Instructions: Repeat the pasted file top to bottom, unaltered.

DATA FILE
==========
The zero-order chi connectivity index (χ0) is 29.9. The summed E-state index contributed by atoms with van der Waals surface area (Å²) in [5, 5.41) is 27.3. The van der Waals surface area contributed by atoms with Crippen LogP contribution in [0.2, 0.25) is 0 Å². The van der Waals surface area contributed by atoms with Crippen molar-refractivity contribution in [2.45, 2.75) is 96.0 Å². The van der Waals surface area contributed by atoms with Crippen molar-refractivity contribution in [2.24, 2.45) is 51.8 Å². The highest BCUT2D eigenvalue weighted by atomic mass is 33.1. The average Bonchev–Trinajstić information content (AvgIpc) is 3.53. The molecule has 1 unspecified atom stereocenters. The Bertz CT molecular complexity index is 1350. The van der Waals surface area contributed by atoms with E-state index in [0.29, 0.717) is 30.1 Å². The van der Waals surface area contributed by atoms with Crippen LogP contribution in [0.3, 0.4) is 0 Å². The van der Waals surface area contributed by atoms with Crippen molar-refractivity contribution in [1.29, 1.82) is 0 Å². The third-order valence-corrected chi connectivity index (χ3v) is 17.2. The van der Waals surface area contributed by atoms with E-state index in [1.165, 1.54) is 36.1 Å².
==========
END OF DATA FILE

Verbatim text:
The zero-order chi connectivity index (χ0) is 29.9. The summed E-state index contributed by atoms with van der Waals surface area (Å²) in [5, 5.41) is 27.3. The van der Waals surface area contributed by atoms with Crippen LogP contribution in [0.2, 0.25) is 0 Å². The van der Waals surface area contributed by atoms with Crippen molar-refractivity contribution in [2.45, 2.75) is 96.0 Å². The van der Waals surface area contributed by atoms with Crippen molar-refractivity contribution in [2.24, 2.45) is 51.8 Å². The highest BCUT2D eigenvalue weighted by atomic mass is 33.1. The average Bonchev–Trinajstić information content (AvgIpc) is 3.53. The molecule has 1 unspecified atom stereocenters. The Bertz CT molecular complexity index is 1350. The van der Waals surface area contributed by atoms with E-state index in [0.29, 0.717) is 30.1 Å². The van der Waals surface area contributed by atoms with Crippen LogP contribution in [0.3, 0.4) is 0 Å². The van der Waals surface area contributed by atoms with Crippen molar-refractivity contribution in [1.29, 1.82) is 0 Å². The third-order valence-corrected chi connectivity index (χ3v) is 17.2. The van der Waals surface area contributed by atoms with E-state index in [1.165, 1.54) is 36.1 Å².